Please use this identifier to cite or link to this item: https://ahro.austin.org.au/austinjspui/handle/1/11142
Full metadata record
DC FieldValueLanguage
dc.contributor.authorNair, Revien
dc.contributor.authorBilszta, Justin L Cen
dc.contributor.authorSalam, Nilamen
dc.contributor.authorShafira, Nadiaen
dc.contributor.authorBuist, Anneen
dc.date.accessioned2015-05-16T00:43:46Z
dc.date.available2015-05-16T00:43:46Z
dc.date.issued2010-10-25en
dc.identifier.citationAustralasian Psychiatry 2010; 18(6): 573-8en
dc.identifier.govdoc20973618en
dc.identifier.otherPUBMEDen
dc.identifier.urihttp://ahro.austin.org.au/austinjspui/handle/1/11142en
dc.description.abstractThe aim of this paper was to collect feedback on a specialist parent-infant psychiatric service in terms of client satisfaction with inpatient treatment, and the impact on health outcomes of providing written information about available support options in the community following discharge.Women (n = 37) from consecutive admissions between January 2006 and December 2007 were contacted by telephone and administered a service quality evaluation questionnaire.Women were happy with the quality of inpatient care provided but suggested areas of improvement included continuity of staff during the inpatient stay and better communication between inpatient and outpatient services post-discharge. At discharge, women were not confident with their ability in coping with motherhood but confidence with parenting skills increased post-discharge. Use of recommended post-discharge community support and/or health services was poor.As adherence with discharge recommendations was less than ideal, greater involvement of primary/community health care professionals, and active participation of clients and carers, in discharge planning is required. Increased emphasis on the practical skills of motherhood as well as opportunities to develop the mother-infant relationship may assist mothers in gaining confidence to interact with their baby and pick up infant cues.en
dc.language.isoenen
dc.subject.otherAdulten
dc.subject.otherChild Health Services.statistics & numerical dataen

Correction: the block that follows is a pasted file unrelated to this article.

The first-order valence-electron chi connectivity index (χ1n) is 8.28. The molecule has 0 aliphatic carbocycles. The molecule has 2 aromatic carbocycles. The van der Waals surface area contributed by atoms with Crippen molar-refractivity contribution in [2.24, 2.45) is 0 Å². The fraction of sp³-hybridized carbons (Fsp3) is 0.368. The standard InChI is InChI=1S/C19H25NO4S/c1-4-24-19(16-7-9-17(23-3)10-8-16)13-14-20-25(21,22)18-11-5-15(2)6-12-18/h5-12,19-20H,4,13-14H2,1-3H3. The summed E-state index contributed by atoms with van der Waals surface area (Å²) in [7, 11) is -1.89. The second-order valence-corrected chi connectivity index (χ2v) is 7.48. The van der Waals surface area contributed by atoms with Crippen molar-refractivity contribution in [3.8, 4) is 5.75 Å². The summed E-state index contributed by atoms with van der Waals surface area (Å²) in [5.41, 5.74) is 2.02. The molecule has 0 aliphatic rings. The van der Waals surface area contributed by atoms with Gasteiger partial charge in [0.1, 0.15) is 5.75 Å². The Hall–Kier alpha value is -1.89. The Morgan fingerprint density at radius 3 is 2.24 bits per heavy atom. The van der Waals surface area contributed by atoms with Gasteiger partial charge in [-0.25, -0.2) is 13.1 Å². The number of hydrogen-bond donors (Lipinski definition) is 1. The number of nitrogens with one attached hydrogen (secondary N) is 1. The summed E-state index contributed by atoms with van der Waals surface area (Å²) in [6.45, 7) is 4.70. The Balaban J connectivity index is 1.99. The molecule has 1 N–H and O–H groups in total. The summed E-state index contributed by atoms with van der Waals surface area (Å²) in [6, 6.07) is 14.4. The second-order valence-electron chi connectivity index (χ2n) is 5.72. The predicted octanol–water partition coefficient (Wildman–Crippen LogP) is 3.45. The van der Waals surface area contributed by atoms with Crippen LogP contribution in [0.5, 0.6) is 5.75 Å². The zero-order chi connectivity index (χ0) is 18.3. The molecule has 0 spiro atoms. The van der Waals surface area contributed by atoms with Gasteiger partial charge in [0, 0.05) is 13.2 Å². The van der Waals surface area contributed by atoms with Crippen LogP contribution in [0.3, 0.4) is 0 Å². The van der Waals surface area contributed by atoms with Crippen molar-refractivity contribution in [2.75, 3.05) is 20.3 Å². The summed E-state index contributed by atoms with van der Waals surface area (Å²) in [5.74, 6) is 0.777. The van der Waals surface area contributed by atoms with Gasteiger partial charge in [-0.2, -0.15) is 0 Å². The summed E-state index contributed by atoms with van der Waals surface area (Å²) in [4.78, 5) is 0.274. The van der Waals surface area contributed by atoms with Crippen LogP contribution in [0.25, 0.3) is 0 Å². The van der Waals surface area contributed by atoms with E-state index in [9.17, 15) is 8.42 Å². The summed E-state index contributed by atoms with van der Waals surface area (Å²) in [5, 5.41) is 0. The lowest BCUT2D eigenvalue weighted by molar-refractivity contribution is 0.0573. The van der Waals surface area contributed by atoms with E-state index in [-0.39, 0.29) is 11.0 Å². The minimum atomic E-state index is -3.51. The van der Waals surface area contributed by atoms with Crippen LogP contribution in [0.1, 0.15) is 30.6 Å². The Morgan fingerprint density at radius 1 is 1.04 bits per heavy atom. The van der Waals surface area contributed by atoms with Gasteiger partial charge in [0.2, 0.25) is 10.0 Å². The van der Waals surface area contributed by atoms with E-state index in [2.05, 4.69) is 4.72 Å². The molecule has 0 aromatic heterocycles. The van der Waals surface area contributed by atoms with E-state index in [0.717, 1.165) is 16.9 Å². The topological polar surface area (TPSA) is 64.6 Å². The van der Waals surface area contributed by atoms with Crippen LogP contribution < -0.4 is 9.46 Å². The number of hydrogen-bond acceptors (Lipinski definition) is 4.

dc.subject.otherFemaleen
dc.subject.otherHumansen
dc.subject.otherInfanten
dc.subject.otherInfant, Newbornen
dc.subject.otherInpatients.psychology.statistics & numerical dataen
dc.subject.otherMaternal-Child Health Centers.statistics & numerical dataen
dc.subject.otherMental Disorders.diagnosisen
dc.subject.otherMental Health Services.statistics & numerical dataen
dc.subject.otherPatient Compliance.psychologyen
dc.subject.otherPatient Satisfaction.statistics & numerical dataen
dc.titleClient evaluation of a specialist inpatient parent-infant psychiatric service.en
dc.typeJournal Articleen
dc.identifier.journaltitleAustralasian Psychiatryen
dc.identifier.affiliationAustin Health, Heidelberg, Victoria, Australiaen
dc.identifier.doi10.3109/10398562.2010.499946en
dc.description.pages573-8en
dc.relation.urlhttps://pubmed.ncbi.nlm.nih.gov/20973618en
dc.type.austinJournal Articleen
item.languageiso639-1en-
item.openairecristypehttp://purl.org/coar/resource_type/c_18cf-
item.openairetypeJournal Article-
item.grantfulltextnone-
item.cerifentitytypePublications-
item.fulltextNo Fulltext-
crisitem.author.deptPsychiatry (University of Melbourne)-
Appears in Collections:Journal articles
Show simple item record

Page view(s)

8
checked on Jan 29, 2023

Google ScholarTM

Check


Items in AHRO are protected by copyright, with all rights reserved, unless otherwise indicated.